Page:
• Coton de Tulear with Other Pets: They usually get along well with dogs and cats, often initiating play with other pets due to their playful nature. Many owners choose to give them a playmate to satisfy their need for interaction.
  • Adaptation to Solitude: They have a high need for companionship, attention, play, and affection. If left alone for extended periods, they may develop undesirable behaviors like constant barking and separation anxiety. It’s crucial to ensure you have the availability to meet the animal’s needs before acquiring one.


  • Daily Walks and Activity: They need daily exercise, ideally two daily walks and playtime. They also enjoy canine sports such as agility.
  • Grooming: Their coat should be brushed daily to keep it clean and shiny, and occasional haircuts may be necessary, especially if they are to be shown in competitions.
  • Baths: Baths should use a specific shampoo for the breed, with a frequency not exceeding once a month or every three weeks.
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Pros and Cons

Advantages of Coton de Tulear:

  • Coton De Tulear demands a lot of attention, needs constant companionship, daily time to play and exercise.
  • Esta raza no soporta quedarse solo en casa por largo tiempo pudiendo dar lugar a ladridos constantes y conductas indeseables.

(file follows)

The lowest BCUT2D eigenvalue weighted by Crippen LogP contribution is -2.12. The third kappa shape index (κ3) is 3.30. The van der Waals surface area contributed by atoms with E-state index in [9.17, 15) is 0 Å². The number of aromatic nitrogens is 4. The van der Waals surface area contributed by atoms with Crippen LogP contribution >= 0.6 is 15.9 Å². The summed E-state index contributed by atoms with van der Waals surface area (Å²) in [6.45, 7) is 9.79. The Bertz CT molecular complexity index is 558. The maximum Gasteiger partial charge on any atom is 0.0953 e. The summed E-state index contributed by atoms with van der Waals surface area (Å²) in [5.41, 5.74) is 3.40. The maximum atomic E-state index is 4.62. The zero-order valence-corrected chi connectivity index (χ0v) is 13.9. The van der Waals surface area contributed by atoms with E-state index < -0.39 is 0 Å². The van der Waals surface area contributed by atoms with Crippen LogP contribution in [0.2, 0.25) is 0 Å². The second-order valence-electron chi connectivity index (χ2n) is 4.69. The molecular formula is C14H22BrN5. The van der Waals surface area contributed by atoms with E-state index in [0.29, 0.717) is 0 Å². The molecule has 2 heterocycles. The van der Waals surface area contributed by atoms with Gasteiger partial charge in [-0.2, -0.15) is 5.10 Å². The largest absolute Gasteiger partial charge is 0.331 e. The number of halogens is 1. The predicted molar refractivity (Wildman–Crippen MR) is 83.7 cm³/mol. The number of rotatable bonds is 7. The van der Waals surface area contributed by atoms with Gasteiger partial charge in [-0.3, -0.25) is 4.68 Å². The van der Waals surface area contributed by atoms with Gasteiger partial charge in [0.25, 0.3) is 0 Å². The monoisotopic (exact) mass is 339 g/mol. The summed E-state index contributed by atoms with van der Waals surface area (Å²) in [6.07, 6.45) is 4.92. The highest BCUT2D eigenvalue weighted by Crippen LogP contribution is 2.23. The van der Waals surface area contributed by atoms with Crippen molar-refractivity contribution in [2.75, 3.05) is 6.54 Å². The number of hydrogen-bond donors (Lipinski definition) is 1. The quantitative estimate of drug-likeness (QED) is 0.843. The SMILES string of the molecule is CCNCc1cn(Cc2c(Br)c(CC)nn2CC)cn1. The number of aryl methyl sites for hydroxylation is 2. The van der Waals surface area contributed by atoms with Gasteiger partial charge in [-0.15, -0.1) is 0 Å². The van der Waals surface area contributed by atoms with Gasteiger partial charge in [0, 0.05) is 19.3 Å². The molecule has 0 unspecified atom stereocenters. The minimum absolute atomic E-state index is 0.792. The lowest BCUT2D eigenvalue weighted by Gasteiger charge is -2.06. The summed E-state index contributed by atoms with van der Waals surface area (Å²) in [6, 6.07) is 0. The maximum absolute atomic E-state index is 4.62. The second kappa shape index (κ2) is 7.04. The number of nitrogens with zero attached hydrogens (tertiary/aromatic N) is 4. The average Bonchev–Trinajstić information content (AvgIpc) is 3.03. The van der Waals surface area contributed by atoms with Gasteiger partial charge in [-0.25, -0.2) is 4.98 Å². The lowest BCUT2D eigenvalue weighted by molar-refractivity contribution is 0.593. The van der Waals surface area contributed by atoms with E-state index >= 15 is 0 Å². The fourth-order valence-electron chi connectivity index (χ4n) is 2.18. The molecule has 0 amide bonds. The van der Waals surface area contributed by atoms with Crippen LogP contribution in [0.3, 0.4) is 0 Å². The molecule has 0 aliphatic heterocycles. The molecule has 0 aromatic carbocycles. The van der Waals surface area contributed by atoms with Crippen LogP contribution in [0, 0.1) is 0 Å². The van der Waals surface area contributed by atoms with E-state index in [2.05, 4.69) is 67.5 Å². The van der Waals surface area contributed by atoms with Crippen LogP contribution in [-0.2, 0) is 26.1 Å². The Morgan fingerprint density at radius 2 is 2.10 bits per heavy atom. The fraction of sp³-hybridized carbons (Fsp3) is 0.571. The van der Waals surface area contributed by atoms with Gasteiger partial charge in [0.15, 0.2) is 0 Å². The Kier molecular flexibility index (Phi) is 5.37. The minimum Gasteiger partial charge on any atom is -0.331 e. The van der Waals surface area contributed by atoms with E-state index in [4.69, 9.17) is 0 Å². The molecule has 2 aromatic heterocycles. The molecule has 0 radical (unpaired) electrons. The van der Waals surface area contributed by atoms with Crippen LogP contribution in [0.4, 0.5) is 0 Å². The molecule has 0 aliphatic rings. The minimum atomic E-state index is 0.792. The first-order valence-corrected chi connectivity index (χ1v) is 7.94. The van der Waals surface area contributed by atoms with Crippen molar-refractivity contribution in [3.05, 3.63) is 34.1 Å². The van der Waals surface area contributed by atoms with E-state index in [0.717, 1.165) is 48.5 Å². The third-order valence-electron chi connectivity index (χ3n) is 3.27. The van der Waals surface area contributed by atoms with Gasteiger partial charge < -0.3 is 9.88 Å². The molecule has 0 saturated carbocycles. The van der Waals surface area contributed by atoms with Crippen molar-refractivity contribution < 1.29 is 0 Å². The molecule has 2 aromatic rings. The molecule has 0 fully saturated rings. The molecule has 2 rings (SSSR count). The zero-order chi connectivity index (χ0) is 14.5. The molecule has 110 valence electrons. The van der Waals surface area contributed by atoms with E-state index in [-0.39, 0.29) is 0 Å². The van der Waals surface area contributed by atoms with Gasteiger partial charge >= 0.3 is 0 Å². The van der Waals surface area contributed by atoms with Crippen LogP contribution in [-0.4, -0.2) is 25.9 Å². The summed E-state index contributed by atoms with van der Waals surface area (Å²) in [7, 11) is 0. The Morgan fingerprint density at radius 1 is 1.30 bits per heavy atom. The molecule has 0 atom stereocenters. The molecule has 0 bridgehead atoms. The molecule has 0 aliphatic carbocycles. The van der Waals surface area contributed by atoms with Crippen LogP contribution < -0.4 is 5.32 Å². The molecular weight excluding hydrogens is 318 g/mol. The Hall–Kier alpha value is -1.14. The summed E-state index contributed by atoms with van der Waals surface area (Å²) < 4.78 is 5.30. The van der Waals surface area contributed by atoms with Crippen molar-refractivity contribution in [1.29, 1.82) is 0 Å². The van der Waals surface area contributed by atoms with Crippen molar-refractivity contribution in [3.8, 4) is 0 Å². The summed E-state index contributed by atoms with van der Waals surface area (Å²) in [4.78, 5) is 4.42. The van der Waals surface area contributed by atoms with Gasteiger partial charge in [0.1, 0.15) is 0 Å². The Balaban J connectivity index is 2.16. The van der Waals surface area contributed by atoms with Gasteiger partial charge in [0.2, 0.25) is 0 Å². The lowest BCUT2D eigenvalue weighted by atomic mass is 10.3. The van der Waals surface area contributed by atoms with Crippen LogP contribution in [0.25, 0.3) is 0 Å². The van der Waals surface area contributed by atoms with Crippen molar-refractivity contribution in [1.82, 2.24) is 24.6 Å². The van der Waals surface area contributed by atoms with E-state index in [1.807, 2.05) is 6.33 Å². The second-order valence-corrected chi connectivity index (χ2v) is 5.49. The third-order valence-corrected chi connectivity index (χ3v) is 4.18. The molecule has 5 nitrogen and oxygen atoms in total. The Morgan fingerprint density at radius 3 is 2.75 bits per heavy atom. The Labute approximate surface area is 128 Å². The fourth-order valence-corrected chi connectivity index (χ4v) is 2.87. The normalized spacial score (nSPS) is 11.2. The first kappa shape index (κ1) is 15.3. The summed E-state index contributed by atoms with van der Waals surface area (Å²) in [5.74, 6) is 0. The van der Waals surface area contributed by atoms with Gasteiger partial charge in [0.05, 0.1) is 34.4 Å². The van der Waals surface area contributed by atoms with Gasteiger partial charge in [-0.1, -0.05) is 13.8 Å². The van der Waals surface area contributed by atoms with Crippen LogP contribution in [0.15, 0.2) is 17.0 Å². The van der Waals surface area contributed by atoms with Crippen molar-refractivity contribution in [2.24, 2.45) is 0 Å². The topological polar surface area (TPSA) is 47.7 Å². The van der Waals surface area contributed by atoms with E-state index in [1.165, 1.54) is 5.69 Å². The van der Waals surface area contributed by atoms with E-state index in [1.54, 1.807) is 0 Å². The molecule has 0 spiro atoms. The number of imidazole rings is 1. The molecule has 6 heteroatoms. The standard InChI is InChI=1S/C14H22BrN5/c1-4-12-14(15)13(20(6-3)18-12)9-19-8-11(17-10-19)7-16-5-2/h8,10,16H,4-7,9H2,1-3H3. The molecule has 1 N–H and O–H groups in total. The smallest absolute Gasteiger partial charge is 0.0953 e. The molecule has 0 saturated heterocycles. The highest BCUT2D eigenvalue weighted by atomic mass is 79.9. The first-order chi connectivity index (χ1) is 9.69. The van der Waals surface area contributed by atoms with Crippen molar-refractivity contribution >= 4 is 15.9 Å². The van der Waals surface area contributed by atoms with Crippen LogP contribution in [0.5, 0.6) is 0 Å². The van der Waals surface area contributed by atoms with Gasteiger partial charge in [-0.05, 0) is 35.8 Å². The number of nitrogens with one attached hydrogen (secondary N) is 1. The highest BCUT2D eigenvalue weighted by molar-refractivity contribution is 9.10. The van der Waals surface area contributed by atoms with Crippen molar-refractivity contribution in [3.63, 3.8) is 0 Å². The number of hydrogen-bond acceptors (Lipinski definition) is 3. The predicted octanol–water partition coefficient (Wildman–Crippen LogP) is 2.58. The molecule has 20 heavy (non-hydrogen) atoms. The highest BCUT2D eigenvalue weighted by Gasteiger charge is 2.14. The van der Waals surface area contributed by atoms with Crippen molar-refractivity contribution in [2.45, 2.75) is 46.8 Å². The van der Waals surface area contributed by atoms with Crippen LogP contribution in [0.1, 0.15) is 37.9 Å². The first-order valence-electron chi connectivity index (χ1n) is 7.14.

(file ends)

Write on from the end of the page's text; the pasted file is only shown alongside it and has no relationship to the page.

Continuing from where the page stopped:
Disadvantages of Coton De Tulear:

  • It is an intelligent and affectionate dog.
  • It is very friendly and if you have the time to give it the attention it craves, it will be a friendly, attached companion.


The Coton de Tulear is a robust and healthy breed with no known specific diseases. Nevertheless, regular vet visits, adherence to vaccination schedules, and parasite control are essential.

Regularly checking their ears, paws, teeth, and eyes can help detect and address any health issues.

Keeping their ears and paws clean, removing eye discharge to prevent blockages, and regular nail trimming contribute to the overall well-being of your pet.

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History and Origin

The Coton de Tulear originates from southern Madagascar, specifically from the Toliara province in the 16th century. The breed is related to the Maltese and Bolognese Bichon. In the early 16th century, various ships wrecked near the coast of Madagascar, and onboard were sailors accompanied by Bichon dogs responsible for rat hunting. Some sailors and their dogs survived the shipwrecks and swam ashore. Like the Bichon Havaneses, these dogs were given as gifts to the island’s inhabitants.

Later, these Bichons crossed with other local dogs, leading to a new breed: the Coton de Tulear with its distinctive cotton-like coat. The name refers to the port city of Madagascar, Toliara, and its cottony fur. Since then, the breed has evolved significantly. In the past, the Coton de Tulear had a less refined appearance, medium size, and a more wild and determined temperament that made them good hunters of burrowing animals. Later, they became herding dogs thanks to their vigor and sharp bark.

In 1665, they crossed with other dogs on the island of Reunion, resulting in a new variety with cottony fur. The first Coton de Tulears arrived in Europe in 1977 and found success in dog shows. Breeding efforts began in several European countries, with France being particularly dedicated to it.

The FCI (Federation Cynologique Internationale) recognized the Coton de Tulear breed in September 1970 and published the last official standard in November 1999. It was classified in Group 9: Companion Dogs, Section 1: Bichons and Similar Breeds.